In Search of Context

The Bible remains as the most important and influential book ever produced. The teachings of the Bible have shaped cultures throughout the world. Due to its great significance and widespread readership, the Bible can be misunderstood – especially when readers fail to understand the original culture to which it was written.

As a Christian archaeologist, it is my duty and privilege to study, illuminate, and explain the ancient culture of biblical times to help bridge the cultural gap created by time, distance, and worldview. As I peel back layers of dirt to reveal the nuances of cultures and customs, my appreciation of the Bible and the ANE people grows exponentially.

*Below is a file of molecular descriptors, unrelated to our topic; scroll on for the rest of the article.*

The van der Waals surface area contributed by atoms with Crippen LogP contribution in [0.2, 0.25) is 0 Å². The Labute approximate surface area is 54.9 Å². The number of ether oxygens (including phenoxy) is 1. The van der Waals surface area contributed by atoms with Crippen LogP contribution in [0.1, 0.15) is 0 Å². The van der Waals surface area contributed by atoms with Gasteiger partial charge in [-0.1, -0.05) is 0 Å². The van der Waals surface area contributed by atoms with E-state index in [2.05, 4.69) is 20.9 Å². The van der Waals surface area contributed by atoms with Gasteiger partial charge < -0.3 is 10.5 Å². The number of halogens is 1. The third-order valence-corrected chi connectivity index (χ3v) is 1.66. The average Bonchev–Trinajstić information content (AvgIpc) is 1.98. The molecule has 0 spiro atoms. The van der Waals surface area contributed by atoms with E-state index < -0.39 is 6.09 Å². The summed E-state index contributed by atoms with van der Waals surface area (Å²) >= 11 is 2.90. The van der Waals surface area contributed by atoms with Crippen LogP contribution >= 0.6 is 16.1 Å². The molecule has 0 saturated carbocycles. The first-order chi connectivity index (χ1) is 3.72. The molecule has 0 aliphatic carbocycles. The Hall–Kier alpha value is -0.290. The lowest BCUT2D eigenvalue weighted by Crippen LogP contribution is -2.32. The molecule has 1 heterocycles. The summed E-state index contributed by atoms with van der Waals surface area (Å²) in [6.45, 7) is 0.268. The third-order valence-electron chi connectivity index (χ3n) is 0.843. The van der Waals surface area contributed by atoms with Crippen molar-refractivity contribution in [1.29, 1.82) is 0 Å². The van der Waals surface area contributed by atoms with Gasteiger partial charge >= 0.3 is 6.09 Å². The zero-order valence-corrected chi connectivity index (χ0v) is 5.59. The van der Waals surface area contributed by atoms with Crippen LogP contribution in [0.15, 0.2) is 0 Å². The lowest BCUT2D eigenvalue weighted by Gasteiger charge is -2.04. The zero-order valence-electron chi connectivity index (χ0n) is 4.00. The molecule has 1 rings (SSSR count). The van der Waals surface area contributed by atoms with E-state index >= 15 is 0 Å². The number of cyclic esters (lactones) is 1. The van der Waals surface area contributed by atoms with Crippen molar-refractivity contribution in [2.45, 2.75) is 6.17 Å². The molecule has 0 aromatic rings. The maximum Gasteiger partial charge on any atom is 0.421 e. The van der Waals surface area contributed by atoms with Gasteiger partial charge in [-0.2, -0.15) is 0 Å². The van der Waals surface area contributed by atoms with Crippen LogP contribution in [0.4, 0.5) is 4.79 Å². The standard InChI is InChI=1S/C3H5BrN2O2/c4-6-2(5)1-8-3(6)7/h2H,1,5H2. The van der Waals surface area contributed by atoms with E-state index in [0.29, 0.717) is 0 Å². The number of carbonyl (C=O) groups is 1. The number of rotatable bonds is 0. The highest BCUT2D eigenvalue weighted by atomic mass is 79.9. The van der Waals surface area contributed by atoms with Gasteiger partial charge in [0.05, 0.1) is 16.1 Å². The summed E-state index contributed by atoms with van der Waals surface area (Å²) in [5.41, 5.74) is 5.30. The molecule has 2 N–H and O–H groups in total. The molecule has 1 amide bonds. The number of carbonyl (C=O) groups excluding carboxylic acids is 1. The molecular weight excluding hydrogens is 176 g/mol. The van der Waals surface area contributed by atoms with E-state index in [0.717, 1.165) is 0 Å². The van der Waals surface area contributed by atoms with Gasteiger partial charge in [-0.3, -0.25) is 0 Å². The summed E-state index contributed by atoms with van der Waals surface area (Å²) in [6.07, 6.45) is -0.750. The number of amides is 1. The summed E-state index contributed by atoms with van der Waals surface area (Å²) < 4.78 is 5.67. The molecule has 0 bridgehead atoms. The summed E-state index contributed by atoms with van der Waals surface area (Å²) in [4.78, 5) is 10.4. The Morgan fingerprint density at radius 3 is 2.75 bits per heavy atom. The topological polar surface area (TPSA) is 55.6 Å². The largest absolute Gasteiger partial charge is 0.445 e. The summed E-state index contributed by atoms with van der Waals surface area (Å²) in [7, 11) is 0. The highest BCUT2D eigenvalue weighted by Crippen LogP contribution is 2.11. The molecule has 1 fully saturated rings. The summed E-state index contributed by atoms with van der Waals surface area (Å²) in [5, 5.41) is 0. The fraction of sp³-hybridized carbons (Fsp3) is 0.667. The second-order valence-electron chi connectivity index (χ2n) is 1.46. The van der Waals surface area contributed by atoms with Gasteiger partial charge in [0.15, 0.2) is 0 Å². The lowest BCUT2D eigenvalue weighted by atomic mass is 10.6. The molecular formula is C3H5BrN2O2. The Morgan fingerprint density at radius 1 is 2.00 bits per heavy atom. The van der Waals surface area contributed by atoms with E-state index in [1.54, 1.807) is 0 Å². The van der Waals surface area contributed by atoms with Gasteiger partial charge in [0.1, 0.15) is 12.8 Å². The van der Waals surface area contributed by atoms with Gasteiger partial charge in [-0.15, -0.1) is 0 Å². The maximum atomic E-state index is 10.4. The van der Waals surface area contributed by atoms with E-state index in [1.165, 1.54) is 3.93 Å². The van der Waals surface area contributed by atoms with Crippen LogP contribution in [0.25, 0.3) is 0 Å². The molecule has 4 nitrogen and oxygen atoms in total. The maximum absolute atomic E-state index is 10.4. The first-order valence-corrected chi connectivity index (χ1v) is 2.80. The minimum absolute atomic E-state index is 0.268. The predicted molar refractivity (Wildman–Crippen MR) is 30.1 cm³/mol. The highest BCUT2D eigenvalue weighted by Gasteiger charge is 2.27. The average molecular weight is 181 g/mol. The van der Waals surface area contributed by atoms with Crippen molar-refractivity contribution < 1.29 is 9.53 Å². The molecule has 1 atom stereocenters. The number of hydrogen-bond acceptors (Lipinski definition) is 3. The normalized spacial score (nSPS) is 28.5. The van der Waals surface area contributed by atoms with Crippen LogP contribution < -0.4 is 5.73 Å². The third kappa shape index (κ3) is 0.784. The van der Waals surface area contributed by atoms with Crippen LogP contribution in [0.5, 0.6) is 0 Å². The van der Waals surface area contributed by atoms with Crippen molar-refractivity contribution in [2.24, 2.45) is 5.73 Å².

Archaeology has done much to illuminate and enhance the study of the Bible. The Dead Sea Scrolls provided very early copies of most Old Testament books and give evidence for the reliability of Scripture. Many biblical people have been attested through inscriptions and artifacts. And the unearthed ruins of biblical cities illustrate how well biane in nature, primarily dealing with the daily life of ancient peoples. I find the most joy in ablical writers understood the geography of the land. But more often than not, the finds at sites in Israel are more mundrchaeology as I uncover clues to how people lived and how these people thought about the world around them.

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